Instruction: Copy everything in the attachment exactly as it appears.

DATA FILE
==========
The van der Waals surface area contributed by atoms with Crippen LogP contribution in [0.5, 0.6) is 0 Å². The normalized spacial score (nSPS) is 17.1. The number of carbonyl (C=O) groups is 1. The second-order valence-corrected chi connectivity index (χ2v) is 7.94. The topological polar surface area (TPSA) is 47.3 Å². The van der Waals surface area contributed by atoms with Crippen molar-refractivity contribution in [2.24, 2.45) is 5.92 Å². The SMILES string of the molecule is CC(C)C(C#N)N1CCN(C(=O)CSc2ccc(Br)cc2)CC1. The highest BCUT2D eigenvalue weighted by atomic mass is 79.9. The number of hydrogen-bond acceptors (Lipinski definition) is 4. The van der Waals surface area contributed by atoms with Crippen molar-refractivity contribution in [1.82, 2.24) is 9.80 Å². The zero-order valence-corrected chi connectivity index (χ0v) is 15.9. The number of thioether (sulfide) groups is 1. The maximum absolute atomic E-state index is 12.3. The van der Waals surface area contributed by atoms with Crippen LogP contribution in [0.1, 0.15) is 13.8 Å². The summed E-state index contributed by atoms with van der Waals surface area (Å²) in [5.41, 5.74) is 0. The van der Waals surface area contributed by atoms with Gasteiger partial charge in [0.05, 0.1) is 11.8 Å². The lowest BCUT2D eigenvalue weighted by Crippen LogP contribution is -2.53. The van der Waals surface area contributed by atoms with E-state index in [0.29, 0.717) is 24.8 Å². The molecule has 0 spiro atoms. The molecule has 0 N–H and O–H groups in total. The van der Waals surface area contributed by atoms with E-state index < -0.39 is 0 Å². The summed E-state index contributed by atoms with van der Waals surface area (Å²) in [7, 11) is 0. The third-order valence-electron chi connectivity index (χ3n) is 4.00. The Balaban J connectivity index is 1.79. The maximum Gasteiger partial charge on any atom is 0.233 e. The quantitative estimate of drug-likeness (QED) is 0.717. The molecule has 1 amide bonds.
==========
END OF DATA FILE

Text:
The van der Waals surface area contributed by atoms with Crippen LogP contribution in [0.5, 0.6) is 0 Å². The normalized spacial score (nSPS) is 17.1. The number of carbonyl (C=O) groups is 1. The second-order valence-corrected chi connectivity index (χ2v) is 7.94. The topological polar surface area (TPSA) is 47.3 Å². The van der Waals surface area contributed by atoms with Crippen molar-refractivity contribution in [2.24, 2.45) is 5.92 Å². The SMILES string of the molecule is CC(C)C(C#N)N1CCN(C(=O)CSc2ccc(Br)cc2)CC1. The highest BCUT2D eigenvalue weighted by atomic mass is 79.9. The number of hydrogen-bond acceptors (Lipinski definition) is 4. The van der Waals surface area contributed by atoms with Crippen molar-refractivity contribution in [1.82, 2.24) is 9.80 Å². The zero-order valence-corrected chi connectivity index (χ0v) is 15.9. The number of thioether (sulfide) groups is 1. The maximum absolute atomic E-state index is 12.3. The van der Waals surface area contributed by atoms with Crippen LogP contribution in [0.1, 0.15) is 13.8 Å². The summed E-state index contributed by atoms with van der Waals surface area (Å²) in [5.41, 5.74) is 0. The van der Waals surface area contributed by atoms with Gasteiger partial charge in [0.05, 0.1) is 11.8 Å². The lowest BCUT2D eigenvalue weighted by Crippen LogP contribution is -2.53. The van der Waals surface area contributed by atoms with E-state index in [0.29, 0.717) is 24.8 Å². The molecule has 0 spiro atoms. The molecule has 0 N–H and O–H groups in total. The van der Waals surface area contributed by atoms with E-state index < -0.39 is 0 Å². The summed E-state index contributed by atoms with van der Waals surface area (Å²) in [7, 11) is 0. The third-order valence-electron chi connectivity index (χ3n) is 4.00. The Balaban J connectivity index is 1.79. The maximum Gasteiger partial charge on any atom is 0.233 e. The quantitative estimate of drug-likeness (QED) is 0.717. The molecule has 1 amide bonds.